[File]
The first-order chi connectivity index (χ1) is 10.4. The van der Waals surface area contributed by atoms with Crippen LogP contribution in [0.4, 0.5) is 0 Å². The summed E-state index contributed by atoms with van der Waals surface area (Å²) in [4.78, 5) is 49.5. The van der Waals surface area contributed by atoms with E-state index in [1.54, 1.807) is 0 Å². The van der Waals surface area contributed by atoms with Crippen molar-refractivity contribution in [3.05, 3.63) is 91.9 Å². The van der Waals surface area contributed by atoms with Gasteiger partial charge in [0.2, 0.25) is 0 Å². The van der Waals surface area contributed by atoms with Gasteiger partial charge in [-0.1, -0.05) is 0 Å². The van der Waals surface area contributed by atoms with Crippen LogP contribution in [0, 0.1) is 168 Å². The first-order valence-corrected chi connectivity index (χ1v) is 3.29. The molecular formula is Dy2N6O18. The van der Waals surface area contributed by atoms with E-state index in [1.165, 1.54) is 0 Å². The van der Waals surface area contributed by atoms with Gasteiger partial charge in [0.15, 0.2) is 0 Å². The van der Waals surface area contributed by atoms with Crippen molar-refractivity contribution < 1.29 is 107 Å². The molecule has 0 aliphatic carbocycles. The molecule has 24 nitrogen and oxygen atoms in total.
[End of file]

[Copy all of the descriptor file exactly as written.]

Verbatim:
The first-order chi connectivity index (χ1) is 10.4. The van der Waals surface area contributed by atoms with Crippen LogP contribution in [0.4, 0.5) is 0 Å². The summed E-state index contributed by atoms with van der Waals surface area (Å²) in [4.78, 5) is 49.5. The van der Waals surface area contributed by atoms with E-state index in [1.54, 1.807) is 0 Å². The van der Waals surface area contributed by atoms with Crippen molar-refractivity contribution in [3.05, 3.63) is 91.9 Å². The van der Waals surface area contributed by atoms with Gasteiger partial charge in [0.2, 0.25) is 0 Å². The van der Waals surface area contributed by atoms with Gasteiger partial charge in [-0.1, -0.05) is 0 Å². The van der Waals surface area contributed by atoms with Crippen LogP contribution in [0, 0.1) is 168 Å². The first-order valence-corrected chi connectivity index (χ1v) is 3.29. The molecular formula is Dy2N6O18. The van der Waals surface area contributed by atoms with E-state index in [1.165, 1.54) is 0 Å². The van der Waals surface area contributed by atoms with Gasteiger partial charge in [0.15, 0.2) is 0 Å². The van der Waals surface area contributed by atoms with Crippen molar-refractivity contribution < 1.29 is 107 Å². The molecule has 0 aliphatic carbocycles. The molecule has 24 nitrogen and oxygen atoms in total.